Tag Archives: Facebook

Social Media vs. Me (Pt. 2)

About a week ago I posted about how I’ve come to the realization that there is no escaping social media, especially as an aspiring journalist. I admitted that I had, and still kind of have, an aversion to the madness that is social networking, and in this post I will tell you why.

There are two main areas that I believe social media has negatively impacted. Don’t get me wrong, I still see the necessity and benefits of this new way of sharing information in our world today, but it is important that we are careful about how it influences our pride and our relationships.

It’s all about me!

ImageAt church, the pastor mentioned that our first response, now that we have media like Twitter and Facebook, is to promote it immediately. Twitter, Facebook and Instagram whether it is for a business or for personal use is, when you really think about it, all about promotion. It is a great tool for advertising and this is a definite plus, but we can also let pride get the best of us and get carried away with this “all about me” mentality. This is exactly what I started seeing in my own experience, which is probably the biggest reason why I deleted my Facebook account. Instead of using it to keep connected and share information with others, I found myself constantly thinking, how will this picture/post/status/comment be received? And constantly checking to see how many responses or “likes” I got. It really consumed me and that’s why I wanted to avoid it all together (okay, I admit, that was a pretty dramatic reaction, but I hope you see what I’m getting at).

Real relationships

The new ability we have to communicate and keep in touch with people we haven’t seen in years along with those who live in different countries has drastically changed the dynamics of relationships and communication. It blows my mind to think about how easy it is to keep in touch with a classmate from 1st grade or someone across the globe. That said, the conversations that we have with others over social media, in my opinion, tend to take priority over real, face-to-face fellowship with each other. Social media is a great tool for communication and even relationship building. I think it is important that we take advantage of it, but we cannot let messaging back and forth or tweeting or commenting on pictures replace the relationship building that can only happen when we personally invest in each other. I think this goes along with the pride issue. It’s convenient to keep relationships at a distance and half-heartedly keep in touch with others in a way that is comfortable to us. But that’s not what relationships are about. Even when it may be easier said or communicated online, we can’t let that slowly replace actual “old fashion” means of communication (like talking, hanging out, and yes, even letter writing).

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So yeah, that was my little spiel/two cents on how social media has impacted us. I hope it didn’t come off in a harsh, critical way. Like I said, it is amazing what we can now do thanks to social media but it’s important that we are aware of how this tool can be abused, especially in a career like journalist where people depend on what you put online. We need to remember that, as Uncle Ben says in Spiderman, “With great power comes great responsibility.”


Social Media vs. Me (Pt. 1)

ImageSo, I have a confession to make. Recently, I’ve developed some what of an aversion to social media. It’s not that I don’t use it (or like it), in fact, I get addicted to it which is exactly why I’ve been trying to avoid it.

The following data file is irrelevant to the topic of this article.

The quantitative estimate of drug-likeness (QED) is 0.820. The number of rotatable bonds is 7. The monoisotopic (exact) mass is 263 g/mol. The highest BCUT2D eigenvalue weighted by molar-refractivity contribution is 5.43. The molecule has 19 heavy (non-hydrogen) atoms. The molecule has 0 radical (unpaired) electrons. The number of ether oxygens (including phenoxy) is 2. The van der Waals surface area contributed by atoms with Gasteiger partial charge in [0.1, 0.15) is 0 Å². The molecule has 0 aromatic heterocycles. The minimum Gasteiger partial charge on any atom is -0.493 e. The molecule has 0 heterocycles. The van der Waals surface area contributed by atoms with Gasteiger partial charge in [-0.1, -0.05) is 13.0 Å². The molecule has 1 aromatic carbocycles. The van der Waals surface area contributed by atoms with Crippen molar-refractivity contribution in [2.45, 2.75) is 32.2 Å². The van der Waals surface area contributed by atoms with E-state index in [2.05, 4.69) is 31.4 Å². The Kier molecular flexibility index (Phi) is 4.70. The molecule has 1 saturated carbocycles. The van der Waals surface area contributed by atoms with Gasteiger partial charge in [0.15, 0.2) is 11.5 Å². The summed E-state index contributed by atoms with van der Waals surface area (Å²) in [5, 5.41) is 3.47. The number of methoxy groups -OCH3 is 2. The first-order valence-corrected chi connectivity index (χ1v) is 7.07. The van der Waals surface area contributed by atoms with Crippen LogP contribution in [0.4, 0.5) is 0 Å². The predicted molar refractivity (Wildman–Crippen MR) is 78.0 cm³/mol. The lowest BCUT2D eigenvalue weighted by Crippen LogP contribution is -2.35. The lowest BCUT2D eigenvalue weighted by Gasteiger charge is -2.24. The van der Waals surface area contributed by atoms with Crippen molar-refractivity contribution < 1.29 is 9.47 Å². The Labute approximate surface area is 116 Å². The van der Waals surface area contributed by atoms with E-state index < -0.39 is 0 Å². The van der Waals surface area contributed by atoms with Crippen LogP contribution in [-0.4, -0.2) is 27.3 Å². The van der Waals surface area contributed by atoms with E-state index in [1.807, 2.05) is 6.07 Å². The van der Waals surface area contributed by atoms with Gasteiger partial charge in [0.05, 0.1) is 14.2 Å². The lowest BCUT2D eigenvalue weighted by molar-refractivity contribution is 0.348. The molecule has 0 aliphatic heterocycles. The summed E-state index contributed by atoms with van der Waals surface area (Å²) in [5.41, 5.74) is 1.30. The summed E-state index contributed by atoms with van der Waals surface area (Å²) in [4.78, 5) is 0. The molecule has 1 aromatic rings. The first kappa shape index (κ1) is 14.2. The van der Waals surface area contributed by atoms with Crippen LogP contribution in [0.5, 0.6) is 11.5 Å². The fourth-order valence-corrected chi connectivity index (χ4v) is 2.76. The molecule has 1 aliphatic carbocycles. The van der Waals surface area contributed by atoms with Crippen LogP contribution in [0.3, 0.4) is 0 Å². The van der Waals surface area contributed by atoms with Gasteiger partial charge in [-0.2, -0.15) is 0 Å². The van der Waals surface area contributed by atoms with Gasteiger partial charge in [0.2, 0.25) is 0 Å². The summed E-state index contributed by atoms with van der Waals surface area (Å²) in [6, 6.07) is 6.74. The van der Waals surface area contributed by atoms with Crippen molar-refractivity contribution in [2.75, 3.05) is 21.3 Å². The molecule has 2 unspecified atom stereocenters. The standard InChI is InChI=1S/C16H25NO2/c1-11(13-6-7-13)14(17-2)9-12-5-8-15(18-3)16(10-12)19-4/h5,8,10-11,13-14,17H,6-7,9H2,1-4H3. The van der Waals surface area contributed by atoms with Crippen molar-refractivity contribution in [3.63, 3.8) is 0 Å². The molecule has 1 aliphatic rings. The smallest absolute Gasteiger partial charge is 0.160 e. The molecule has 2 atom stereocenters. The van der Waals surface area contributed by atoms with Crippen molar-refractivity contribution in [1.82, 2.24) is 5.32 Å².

You see, I love social media, but I’m also very overwhelmed by it. Today, information spreads so quickly and things change so rapidly. You can spend the rest of your life updating your newsfeed and still not see and read everything. There’s just so much information out there–it’s overwhelming!

That said, social media has become the main means of communication and has opened a lot of doors for us to interact with people that we haven’t even met.

I’ve been learning a lot about this in my journalism classes. As journalists, it is our responsibility to relay information to the public in a way that is both appealing and, more importantly, accurate. This is the very reason why I started to doubt whether going into journalism was really for me. There’s always a way you can re-post or rewrite a story to get the information out there. Also, with social media, you now have access to a whole bunch of sources, like celebrities and CEO’s. This is really helpful but where does it stop? Not to mention, with the addition of smart phones, I worried (and still worry) that my job will follow me everywhere. News is always happening and people are constantly posting. There’s no doubt about it, social media has drastically changed the world of journalism.

Screen Shot 2013-10-15 at 5.17.48 PMLast week, Terry Mattingly, the director of the Washington Journalism Conference, came to speak to my class and talked a lot about how important it is that we have Twitter and keep updated and connected through social media. Obviously, this raised my concerns of social media taking over my life. His response though stuck with me. He pointed out that social media has become so integrated into our society that no matter what field you’re in, you will need to know how to use and take advantage of this tool.

My attempt to get rid of my facebook page didn’t last very long. I had to make another account because it was the best way to communicate with the members of the on-campus organization I’m in and it is also the main way I keep in touch with classmates for group projects (although, I have limited myself to using it solely for those purposes).    Moral to this post: there is no avoiding social media… it is everywhere.